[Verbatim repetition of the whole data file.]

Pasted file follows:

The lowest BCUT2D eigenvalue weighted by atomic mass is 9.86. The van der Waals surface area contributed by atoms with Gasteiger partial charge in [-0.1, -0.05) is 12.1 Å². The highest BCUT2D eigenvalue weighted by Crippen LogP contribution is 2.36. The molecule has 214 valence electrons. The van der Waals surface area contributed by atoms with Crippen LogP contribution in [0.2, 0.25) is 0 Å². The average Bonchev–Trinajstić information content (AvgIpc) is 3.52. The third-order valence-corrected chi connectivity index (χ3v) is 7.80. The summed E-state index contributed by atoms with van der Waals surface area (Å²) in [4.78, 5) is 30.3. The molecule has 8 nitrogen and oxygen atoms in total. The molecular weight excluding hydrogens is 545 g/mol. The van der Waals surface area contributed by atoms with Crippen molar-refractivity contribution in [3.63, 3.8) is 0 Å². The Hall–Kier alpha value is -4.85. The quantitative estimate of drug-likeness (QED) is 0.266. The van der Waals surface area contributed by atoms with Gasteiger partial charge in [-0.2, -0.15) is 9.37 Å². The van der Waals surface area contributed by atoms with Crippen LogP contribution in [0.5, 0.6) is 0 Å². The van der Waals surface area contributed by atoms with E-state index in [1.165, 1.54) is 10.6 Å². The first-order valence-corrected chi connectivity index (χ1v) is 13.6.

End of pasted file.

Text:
The lowest BCUT2D eigenvalue weighted by atomic mass is 9.86. The van der Waals surface area contributed by atoms with Gasteiger partial charge in [-0.1, -0.05) is 12.1 Å². The highest BCUT2D eigenvalue weighted by Crippen LogP contribution is 2.36. The molecule has 214 valence electrons. The van der Waals surface area contributed by atoms with Crippen LogP contribution in [0.2, 0.25) is 0 Å². The average Bonchev–Trinajstić information content (AvgIpc) is 3.52. The third-order valence-corrected chi connectivity index (χ3v) is 7.80. The summed E-state index contributed by atoms with van der Waals surface area (Å²) in [4.78, 5) is 30.3. The molecule has 8 nitrogen and oxygen atoms in total. The molecular weight excluding hydrogens is 545 g/mol. The van der Waals surface area contributed by atoms with Crippen molar-refractivity contribution in [3.63, 3.8) is 0 Å². The Hall–Kier alpha value is -4.85. The quantitative estimate of drug-likeness (QED) is 0.266. The van der Waals surface area contributed by atoms with Gasteiger partial charge in [-0.2, -0.15) is 9.37 Å². The van der Waals surface area contributed by atoms with Crippen LogP contribution in [0.5, 0.6) is 0 Å². The van der Waals surface area contributed by atoms with E-state index in [1.165, 1.54) is 10.6 Å². The first-order valence-corrected chi connectivity index (χ1v) is 13.6.